Written and directed by Todd Robinson and featuring some heavy hitting award-winning actors, “The Last Full Measure” struggles in the jungles of patriotism to give US Air Force Pararescueman William H. Pitsenbarger his due. The premise of the film is Pitsenbarger deserved a Medal of Honor, but political machinations prevented it until an investigator gets all the paperwork and does a little arm-twisting.
Pitsenbarger (Jeremy Irvine) was on a rescue mission (11 April 1966) was on a rescue mission during the Battle of Xa Cam My. We learn that 80 percent of the men in the US Army’s First Infantry division died during the battle and although Pitsenbarger was offered the opportunity to leave on the last helicopter out of the combat zone and that he was actually commanded to leave, he refuses. Under fire by the Viet Cong, he saves over 60 injured men before being killed.
Over thirty years later, a Pentagon staff member, Scott Huffman (Sebastian Stan), must decide if he wants to keep his career on the fast-track as he investigates the Medal of Honor request made by Pitsenbarger’s best friend, Tully (played by William Hurt in the present and by Ethan Russell in the past), and Pitsenbarger’s parents, Frank (Christopher Plummer) and Alice (Diane Ladd) Pitsenbarger.
Huffman interviews surviving Army veterans Takoda (Samuel L. Jackson as the older and Ser’Darius Blain as the younger), Burr (Peter Fonda in his last film role and James Jagger as the 1960s version), and Mott (Ed Harris and Zach Roerig).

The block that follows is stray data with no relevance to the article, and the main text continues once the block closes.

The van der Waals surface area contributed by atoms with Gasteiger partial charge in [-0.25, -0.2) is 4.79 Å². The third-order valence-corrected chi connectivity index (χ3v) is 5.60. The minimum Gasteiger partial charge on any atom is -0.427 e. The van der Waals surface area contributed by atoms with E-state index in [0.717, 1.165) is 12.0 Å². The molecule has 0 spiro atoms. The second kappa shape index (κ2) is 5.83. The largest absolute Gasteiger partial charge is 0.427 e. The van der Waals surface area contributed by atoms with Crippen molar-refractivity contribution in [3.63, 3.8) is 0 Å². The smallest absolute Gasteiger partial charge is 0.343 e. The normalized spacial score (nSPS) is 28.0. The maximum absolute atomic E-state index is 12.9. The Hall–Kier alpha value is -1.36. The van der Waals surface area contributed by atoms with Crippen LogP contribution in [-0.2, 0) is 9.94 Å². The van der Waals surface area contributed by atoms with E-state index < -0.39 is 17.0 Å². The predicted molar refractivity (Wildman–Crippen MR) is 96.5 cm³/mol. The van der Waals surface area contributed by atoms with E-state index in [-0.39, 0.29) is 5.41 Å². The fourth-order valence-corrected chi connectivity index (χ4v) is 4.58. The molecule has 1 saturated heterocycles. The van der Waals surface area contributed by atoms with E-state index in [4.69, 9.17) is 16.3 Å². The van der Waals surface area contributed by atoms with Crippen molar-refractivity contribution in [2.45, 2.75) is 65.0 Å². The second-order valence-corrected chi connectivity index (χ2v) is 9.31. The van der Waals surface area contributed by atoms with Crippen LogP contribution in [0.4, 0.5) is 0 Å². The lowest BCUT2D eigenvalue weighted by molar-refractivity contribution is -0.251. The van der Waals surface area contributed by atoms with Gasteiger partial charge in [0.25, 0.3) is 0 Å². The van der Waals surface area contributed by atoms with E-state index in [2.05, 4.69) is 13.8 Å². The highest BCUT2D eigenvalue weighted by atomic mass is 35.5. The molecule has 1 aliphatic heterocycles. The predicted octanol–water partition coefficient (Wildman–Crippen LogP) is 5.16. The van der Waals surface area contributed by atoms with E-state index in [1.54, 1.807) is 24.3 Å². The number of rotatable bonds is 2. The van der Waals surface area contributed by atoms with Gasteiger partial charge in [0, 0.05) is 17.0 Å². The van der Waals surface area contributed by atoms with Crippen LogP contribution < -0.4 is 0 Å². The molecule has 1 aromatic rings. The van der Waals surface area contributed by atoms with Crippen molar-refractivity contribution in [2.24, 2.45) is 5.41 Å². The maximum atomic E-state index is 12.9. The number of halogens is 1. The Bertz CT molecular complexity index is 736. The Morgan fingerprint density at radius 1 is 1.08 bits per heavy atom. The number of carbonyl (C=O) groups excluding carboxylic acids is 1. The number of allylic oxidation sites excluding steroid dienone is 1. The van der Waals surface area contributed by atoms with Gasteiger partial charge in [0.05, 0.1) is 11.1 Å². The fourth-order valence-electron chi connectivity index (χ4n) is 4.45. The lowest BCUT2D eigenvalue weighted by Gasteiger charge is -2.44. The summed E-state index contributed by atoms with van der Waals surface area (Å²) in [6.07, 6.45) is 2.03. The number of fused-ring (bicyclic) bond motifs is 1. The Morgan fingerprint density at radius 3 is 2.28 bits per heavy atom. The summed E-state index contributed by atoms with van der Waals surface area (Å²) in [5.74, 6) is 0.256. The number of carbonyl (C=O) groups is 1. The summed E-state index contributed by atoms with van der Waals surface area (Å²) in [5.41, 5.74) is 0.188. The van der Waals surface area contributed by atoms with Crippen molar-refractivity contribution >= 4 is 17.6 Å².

The title comes from Abraham Lincoln’s Gettysburg Address:
The world will little note, nor long remember what we say here, but it can never forget what they did here. It is for us the living, rather, to be dedicated here to the unfinished work which they who fought here have thus far so nobly advanced. It is rather for us to be here dedicated to the great task remaining before us—that from these honored dead we take increased devotion to that cause for which they gave the last full measure of devotion—that we here highly resolve that these dead shall not have died in vain—that this nation, under God, shall have a new birth of freedom—and that government of the people, by the people, for the people, shall not perish from the earth.
There is no doubt that Pitsenbarger gave the last full measure of devotion to a cause, although the cause ultimately failed and Communism took over Vietnam. Beginning slow, there are a few good scenes and the actors are good, but there’s a lack of emotional build. The movie is most effective after the end, when we see and hear from the real people involved. A documentary might have been better than this fictionalized account although it does reveal aspects of PTSD.
“The Last Full Measure” made its world premiere at a special screening for veterans on 19 October 2019 and opened on 24 January 2020.